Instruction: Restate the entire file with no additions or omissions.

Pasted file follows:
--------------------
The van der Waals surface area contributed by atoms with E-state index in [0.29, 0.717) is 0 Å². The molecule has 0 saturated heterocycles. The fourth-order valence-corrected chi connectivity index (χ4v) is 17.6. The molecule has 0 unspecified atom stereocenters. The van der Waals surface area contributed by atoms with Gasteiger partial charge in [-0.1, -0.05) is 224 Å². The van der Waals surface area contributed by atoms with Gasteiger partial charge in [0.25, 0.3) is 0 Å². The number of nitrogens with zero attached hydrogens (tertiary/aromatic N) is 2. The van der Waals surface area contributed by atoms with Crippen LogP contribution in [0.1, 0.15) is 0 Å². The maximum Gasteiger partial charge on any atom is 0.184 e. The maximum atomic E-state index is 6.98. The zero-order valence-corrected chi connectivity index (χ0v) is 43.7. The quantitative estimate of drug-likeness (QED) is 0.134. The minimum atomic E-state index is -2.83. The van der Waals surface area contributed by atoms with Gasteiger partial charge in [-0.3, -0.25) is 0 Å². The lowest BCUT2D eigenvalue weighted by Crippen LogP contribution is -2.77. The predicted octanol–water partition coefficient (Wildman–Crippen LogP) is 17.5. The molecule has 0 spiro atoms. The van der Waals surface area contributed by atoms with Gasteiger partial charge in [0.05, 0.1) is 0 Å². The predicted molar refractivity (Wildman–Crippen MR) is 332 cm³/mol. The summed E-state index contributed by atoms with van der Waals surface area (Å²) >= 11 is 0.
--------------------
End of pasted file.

The van der Waals surface area contributed by atoms with E-state index in [0.29, 0.717) is 0 Å². The molecule has 0 saturated heterocycles. The fourth-order valence-corrected chi connectivity index (χ4v) is 17.6. The molecule has 0 unspecified atom stereocenters. The van der Waals surface area contributed by atoms with Gasteiger partial charge in [-0.1, -0.05) is 224 Å². The van der Waals surface area contributed by atoms with Gasteiger partial charge in [0.25, 0.3) is 0 Å². The number of nitrogens with zero attached hydrogens (tertiary/aromatic N) is 2. The van der Waals surface area contributed by atoms with Crippen LogP contribution in [0.1, 0.15) is 0 Å². The maximum Gasteiger partial charge on any atom is 0.184 e. The maximum atomic E-state index is 6.98. The zero-order valence-corrected chi connectivity index (χ0v) is 43.7. The quantitative estimate of drug-likeness (QED) is 0.134. The minimum atomic E-state index is -2.83. The van der Waals surface area contributed by atoms with Gasteiger partial charge in [-0.3, -0.25) is 0 Å². The lowest BCUT2D eigenvalue weighted by Crippen LogP contribution is -2.77. The predicted octanol–water partition coefficient (Wildman–Crippen LogP) is 17.5. The molecule has 0 spiro atoms. The van der Waals surface area contributed by atoms with Gasteiger partial charge in [0.05, 0.1) is 0 Å². The predicted molar refractivity (Wildman–Crippen MR) is 332 cm³/mol. The summed E-state index contributed by atoms with van der Waals surface area (Å²) >= 11 is 0.